The Atlantic has an on-line piece debating the virtues of the locavore movement. An economist named Pierre Desrochers is promoting his book titled The Locavore’s Dilemma: In Praise of the 10,000 Mile Diet. Not surprisingly, he received a warm welcome at The Cato Institute. Here’s an excerpt from the piece:
Desrochers’ environmental arguments are the most interesting. But he has equal faith that these same economies of scale deliver us safer food, food that’s engineered to be more nutritious, and a more secure global supply of it – all benefits that locavores threaten. He sums all of this up with a dramatic slide warning that locavorism will lead inevitably to higher costs and greater poverty, no environmental and social benefits, less food security and nutrition, and significant penalties for developing economies.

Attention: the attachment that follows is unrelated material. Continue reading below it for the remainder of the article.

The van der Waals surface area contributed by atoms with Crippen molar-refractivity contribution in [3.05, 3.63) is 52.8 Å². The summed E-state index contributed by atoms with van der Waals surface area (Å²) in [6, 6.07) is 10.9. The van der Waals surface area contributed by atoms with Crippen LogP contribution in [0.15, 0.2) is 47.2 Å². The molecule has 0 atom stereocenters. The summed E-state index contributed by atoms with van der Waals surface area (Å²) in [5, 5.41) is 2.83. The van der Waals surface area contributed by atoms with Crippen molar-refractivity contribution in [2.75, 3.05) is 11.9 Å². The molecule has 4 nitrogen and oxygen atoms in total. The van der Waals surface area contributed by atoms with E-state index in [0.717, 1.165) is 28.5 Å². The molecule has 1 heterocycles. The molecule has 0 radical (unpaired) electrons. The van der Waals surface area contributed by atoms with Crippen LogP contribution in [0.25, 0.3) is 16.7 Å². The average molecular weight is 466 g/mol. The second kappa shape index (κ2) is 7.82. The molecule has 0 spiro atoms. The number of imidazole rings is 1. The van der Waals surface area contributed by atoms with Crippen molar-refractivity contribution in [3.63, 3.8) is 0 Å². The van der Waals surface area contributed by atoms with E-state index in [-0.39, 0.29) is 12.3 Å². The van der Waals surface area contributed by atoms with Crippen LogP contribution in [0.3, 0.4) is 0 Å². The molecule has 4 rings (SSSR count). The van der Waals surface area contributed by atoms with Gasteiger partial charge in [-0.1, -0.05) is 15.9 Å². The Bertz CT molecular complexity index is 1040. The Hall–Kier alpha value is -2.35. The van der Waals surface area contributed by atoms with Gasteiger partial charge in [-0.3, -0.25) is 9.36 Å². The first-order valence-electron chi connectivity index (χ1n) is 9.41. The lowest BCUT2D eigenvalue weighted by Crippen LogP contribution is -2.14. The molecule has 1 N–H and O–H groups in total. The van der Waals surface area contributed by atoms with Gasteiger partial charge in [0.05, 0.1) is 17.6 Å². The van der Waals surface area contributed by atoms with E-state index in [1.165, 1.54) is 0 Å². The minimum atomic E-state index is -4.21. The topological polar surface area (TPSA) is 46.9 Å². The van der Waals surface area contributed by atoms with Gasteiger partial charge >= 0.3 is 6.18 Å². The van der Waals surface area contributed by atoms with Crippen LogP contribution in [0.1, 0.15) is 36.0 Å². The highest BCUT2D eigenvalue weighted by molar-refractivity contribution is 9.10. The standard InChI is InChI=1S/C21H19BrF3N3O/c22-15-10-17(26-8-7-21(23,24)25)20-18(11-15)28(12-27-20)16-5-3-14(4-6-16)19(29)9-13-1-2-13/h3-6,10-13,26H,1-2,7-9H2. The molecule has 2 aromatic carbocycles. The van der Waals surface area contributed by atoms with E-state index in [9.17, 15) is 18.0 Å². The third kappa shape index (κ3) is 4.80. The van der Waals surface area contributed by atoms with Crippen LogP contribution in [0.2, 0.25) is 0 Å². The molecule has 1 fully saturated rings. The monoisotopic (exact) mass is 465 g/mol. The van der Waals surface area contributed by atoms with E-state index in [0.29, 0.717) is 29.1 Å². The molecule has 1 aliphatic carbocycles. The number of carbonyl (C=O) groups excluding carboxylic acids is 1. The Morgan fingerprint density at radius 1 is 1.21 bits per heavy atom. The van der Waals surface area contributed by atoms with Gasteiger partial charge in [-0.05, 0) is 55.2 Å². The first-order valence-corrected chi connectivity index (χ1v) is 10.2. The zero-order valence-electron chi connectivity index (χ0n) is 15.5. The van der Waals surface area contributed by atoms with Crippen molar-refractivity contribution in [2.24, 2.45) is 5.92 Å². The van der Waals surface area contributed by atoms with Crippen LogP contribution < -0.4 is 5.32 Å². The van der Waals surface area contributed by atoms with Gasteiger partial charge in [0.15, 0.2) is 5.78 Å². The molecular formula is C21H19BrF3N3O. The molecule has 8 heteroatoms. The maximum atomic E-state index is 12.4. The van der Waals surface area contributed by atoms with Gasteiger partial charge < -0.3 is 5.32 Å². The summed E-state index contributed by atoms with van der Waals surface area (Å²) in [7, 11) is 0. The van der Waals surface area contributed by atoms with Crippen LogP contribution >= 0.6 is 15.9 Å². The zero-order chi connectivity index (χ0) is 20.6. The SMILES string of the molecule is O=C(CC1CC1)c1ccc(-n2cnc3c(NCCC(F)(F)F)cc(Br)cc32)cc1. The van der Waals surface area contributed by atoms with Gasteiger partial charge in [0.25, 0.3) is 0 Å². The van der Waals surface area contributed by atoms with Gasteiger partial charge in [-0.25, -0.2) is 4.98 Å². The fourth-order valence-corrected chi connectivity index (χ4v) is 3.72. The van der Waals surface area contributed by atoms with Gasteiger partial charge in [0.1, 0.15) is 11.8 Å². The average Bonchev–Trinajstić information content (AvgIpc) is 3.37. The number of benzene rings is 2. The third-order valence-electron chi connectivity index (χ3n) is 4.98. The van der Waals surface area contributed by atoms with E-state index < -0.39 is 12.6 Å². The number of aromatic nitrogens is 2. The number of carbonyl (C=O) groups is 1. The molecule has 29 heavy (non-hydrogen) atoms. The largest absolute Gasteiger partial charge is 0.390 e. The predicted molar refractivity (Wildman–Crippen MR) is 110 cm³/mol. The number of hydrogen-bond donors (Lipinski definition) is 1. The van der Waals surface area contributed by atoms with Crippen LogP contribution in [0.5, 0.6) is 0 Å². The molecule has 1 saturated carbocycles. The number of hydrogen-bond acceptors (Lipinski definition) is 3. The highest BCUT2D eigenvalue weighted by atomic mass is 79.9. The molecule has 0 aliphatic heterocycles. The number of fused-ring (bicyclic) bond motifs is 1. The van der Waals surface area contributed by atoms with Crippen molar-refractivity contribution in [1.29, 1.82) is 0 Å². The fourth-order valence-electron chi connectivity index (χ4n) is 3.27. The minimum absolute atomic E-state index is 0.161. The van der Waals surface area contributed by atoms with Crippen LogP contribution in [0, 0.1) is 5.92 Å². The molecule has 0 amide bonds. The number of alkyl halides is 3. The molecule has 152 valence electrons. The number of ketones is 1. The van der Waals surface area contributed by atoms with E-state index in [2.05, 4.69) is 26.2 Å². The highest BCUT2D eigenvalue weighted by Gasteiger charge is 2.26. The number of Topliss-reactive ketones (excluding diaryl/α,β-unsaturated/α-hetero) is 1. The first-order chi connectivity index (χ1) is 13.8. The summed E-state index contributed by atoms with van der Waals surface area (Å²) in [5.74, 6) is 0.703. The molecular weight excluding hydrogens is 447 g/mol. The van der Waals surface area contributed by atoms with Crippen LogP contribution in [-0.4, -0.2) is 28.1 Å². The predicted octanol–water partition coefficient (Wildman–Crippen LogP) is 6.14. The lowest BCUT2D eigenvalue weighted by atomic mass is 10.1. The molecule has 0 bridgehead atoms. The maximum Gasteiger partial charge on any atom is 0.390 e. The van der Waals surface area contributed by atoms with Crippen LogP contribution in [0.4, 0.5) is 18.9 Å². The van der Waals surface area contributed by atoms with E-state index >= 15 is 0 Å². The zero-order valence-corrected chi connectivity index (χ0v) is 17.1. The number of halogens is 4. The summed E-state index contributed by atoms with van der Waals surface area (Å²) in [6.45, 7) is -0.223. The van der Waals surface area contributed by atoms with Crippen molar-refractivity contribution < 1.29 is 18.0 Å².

In the audience afterward, one man raises his hand and wants to know what concerned citizens can possibly do about all these urban chickens reintroducing disease into the city.
“In the end, I throw up my hands in despair,” Desrochers says. “In the end, someone will have to die.”
h/t Stewart Lundy